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The Role of Rhizomes in Growth and Spreading Habits of Bamboos

Bamboos, often referred to as "the wonder plant," are renowned for their rapid growth and unusual resilience. One of the key factors contributing to bamboos’ ability to thrive and regenerate is their unique underground structure known as rhizomes. A common misconception arises when individuals and literature refer to rhizomes as the root system. Clear morphological distinctions between roots and rhizomes exist within the soil, contributing collectively to the anchoring system. However, it's important to note that the primary responsibility for anchoring lies with the rhizomes, despite their shared role in this function with the roots.

Rhizomes play a vital role in the growth and spreading habits of bamboo, making them a fascinating subject for botanists and environmentalists. In this blog, bamboo bioproducts delve into the world of bamboo rhizomes to understand their significance and how they contribute to the extraordinary characteristics of this versatile plant.

What are Rhizomes?

Rhizomes are specialised horizontal (and in some cases, vertical) stems that grow underground, serving as a vital organ for certain plants, including bamboos. These elongated structures serve several functions, such as nutrient storage, vegetative propagation, and, most importantly, the expansion patterns and survival of the bamboo plant. For bamboos in particular, there are 2 primary types of rhizome growth patterns; monopodial (running or invaders) and sympodial (clumping or non-invaders).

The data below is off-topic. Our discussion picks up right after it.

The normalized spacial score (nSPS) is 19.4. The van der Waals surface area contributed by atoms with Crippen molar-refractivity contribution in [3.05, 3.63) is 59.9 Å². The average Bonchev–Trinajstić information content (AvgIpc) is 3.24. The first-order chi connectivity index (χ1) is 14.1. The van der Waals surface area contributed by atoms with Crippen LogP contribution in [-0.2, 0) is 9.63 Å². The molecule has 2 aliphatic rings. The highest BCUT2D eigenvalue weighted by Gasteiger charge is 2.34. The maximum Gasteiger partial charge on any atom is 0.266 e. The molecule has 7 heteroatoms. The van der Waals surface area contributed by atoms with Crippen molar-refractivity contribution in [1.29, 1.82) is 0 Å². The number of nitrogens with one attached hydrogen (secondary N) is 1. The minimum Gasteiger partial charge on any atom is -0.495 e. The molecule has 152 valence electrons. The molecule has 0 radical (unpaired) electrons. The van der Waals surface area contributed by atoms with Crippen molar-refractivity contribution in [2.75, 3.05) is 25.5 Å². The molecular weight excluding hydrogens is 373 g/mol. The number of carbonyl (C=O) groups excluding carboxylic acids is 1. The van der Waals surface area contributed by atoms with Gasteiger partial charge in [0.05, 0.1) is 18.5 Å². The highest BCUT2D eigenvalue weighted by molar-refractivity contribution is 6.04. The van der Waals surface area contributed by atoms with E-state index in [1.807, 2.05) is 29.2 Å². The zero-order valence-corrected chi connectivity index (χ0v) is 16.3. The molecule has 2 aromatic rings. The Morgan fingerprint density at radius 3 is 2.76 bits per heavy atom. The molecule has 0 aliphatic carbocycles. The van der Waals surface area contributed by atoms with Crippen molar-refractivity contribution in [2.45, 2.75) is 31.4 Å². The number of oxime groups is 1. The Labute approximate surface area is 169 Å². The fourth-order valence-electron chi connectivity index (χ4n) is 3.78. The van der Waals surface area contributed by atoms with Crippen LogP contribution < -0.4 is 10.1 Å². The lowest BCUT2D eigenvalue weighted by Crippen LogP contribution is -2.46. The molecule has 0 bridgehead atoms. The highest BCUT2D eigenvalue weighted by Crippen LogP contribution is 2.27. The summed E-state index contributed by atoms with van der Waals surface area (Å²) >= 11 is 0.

Growth and Spread through Rhizomes

Unlike most plants that primarily rely on seeds for reproduction, bamboo's rhizomes enable bamboos to spread rapidly. As a result, many bamboos have been incorrectly categorised as invasive. This, however, is a myth that stems from a lack of understanding about the different types of bamboos and their respective growth patterns. Clumping bamboos, for example, have rhizomes that expand vertically while staying close to the original plant, leading to dense and compact growth. In other words, one hectare of clumping bamboo, such as Bambusa vulgaris, when planted, will always remain within the one hectare it was originally planted in. Conversely, running bamboo species send out long and adventurous rhizomes that can extend several feet away from the parent plant, facilitating its propagation over larger distances. This sometimes requires running bamboos to be managed properly in order to ensure stable spreading patterns.

Running and clumping bamboo graphic

Rhizome Strategy

Bamboos’ spreading strategy through rhizomes is highly adaptive and efficient. The underground rhizomes act as a storage system for carbohydrates and nutrients, ensuring that the plant has reserves to survive adverse conditions and regrow after disturbances like fires, cutting or deforestation. As conditions become stable, these stored resources are utilised to produce new shoots, facilitating the plants’ regeneration. Because bamboos are actually considered to be a grass, this means that bamboos can be farmed sustainably; they do not need to be replanted after a harvest. Among other qualities, this is one of the reasons why bamboo bioproducts will use Bambusa vulgaris, a non-invasive clumping bamboo, as the source of biomass for a bamboo bioproducts mill in Jamaica.